Potentially dangerous breed of malaria mosquito found in Kenya
Scientists have discovered a new malaria-transmitting breed of mosquito which may pose an unknown threat in Kenya, where malaria is the leading cause of death.
Malaria, a preventable and curable disease, is generally known to be caused by the Plasmodium parasite and transmitted to humans by the bite of the Anopheles mosquito, which rests indoors and feeds on humans at night.
However, the newly-discovered mosquito has different habits. It is active outdoors and bites humans earlier in the evening, soon after sunset, according to researchers at the London School of Hygiene & Tropical Medicine (LSHTM).
“These unidentified mosquitoes are potentially dangerous because they are outdoor active and early-biting, and so may evade the current indoor-based interventions to control mosquitoes,” Jennifer Stevenson, a research fellow at the school, said.
Current preventative programmes include spraying insecticide in homes and using bed nets for people to sleep under at night.
Malaria caused an estimated 655,000 deaths worldwide in 2010, mostly among African children, according to the World Health Organization (WHO).
NO SUPER MOSQUITO
Scientists conducted their research by setting up mosquito traps in a village in the highlands of western Kenya where there is seasonal malaria transmission.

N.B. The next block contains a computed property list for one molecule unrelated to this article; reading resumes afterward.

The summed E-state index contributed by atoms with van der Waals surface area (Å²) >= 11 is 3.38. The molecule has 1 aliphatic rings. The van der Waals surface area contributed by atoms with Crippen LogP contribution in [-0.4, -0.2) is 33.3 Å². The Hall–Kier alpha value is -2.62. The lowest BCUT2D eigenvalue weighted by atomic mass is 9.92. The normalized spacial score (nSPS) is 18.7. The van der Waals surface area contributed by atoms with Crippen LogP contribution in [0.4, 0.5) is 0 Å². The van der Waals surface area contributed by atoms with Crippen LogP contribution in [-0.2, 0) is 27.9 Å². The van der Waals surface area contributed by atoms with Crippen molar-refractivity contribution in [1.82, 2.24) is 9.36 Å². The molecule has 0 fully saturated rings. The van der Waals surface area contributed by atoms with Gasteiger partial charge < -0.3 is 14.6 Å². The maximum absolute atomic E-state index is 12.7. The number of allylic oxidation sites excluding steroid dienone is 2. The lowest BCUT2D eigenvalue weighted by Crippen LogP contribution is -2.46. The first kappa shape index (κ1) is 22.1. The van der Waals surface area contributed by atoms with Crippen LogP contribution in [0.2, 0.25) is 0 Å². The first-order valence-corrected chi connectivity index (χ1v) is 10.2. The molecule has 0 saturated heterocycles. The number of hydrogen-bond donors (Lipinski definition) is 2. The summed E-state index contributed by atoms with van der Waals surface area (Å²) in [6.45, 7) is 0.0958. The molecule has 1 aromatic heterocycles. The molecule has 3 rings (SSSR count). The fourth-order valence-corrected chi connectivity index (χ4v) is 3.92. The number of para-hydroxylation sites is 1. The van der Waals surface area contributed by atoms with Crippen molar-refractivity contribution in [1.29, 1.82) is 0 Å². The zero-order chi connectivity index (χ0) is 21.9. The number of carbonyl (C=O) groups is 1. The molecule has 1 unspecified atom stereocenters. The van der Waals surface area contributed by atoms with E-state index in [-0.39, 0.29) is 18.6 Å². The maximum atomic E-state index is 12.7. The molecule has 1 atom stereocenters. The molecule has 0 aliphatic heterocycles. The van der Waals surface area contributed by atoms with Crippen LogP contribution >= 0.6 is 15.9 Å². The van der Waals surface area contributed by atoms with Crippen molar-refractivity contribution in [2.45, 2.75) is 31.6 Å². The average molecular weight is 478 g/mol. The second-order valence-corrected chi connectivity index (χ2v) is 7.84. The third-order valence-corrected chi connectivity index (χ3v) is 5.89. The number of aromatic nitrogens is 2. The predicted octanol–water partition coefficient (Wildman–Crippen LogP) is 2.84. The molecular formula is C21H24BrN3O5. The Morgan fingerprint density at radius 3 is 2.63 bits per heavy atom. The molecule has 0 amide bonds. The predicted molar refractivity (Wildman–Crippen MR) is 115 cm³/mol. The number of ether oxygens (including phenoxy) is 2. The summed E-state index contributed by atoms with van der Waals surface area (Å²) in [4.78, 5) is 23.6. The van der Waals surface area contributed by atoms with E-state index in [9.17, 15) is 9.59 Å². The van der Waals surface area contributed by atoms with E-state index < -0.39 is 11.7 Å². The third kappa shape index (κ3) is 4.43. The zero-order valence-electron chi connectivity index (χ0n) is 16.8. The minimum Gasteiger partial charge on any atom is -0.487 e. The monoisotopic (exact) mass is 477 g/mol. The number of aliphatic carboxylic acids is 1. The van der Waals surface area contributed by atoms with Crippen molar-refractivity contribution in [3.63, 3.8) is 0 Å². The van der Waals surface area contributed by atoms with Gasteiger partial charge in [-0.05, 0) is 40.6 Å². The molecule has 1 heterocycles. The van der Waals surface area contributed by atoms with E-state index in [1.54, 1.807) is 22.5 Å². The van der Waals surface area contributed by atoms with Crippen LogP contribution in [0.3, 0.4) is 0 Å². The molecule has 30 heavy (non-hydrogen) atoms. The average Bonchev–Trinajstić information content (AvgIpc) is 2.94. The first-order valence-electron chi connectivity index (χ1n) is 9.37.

They found malaria infection rates in five out of 300 mosquitoes, which is considered quite high, Chris Drakeley, director of LSHTM’s Malaria Centre, said.
Malaria is the leading cause of death in Kenya, with 25 million out of a population of 34 million Kenyans at risk of the disease, the report said citing the Kenya Medical Research Institute (KEMRI).
“The findings are interesting and serve to highlight the fact that in certain ecological scenarios the mosquito will evolve or will have different methods of avoiding control,” Drakeley told AlertNet.
“While we think this is an important discovery, we really don’t know the true impact yet.”
Ultimately scientists could develop a drug or transmission-blocking vaccine to prevent the spread of malaria transmitted by this new type of mosquito, he said.
Insecticides and other techniques can be used to try and kill mosquitoes at source.
“One tool isn’t going to fix everything and malaria control needs to be multi-faceted and target both the vector and the parasite within the human and the mosquito,” Drakeley said.
“At the moment it’s an isolated finding – there’s no evidence that it’s a ‘super mosquito’,” he added.
Related factbox: What is malaria?
Picture credit: Undated handout picture shows “species a” mosquito. LSHTM/Jennifer Stevenson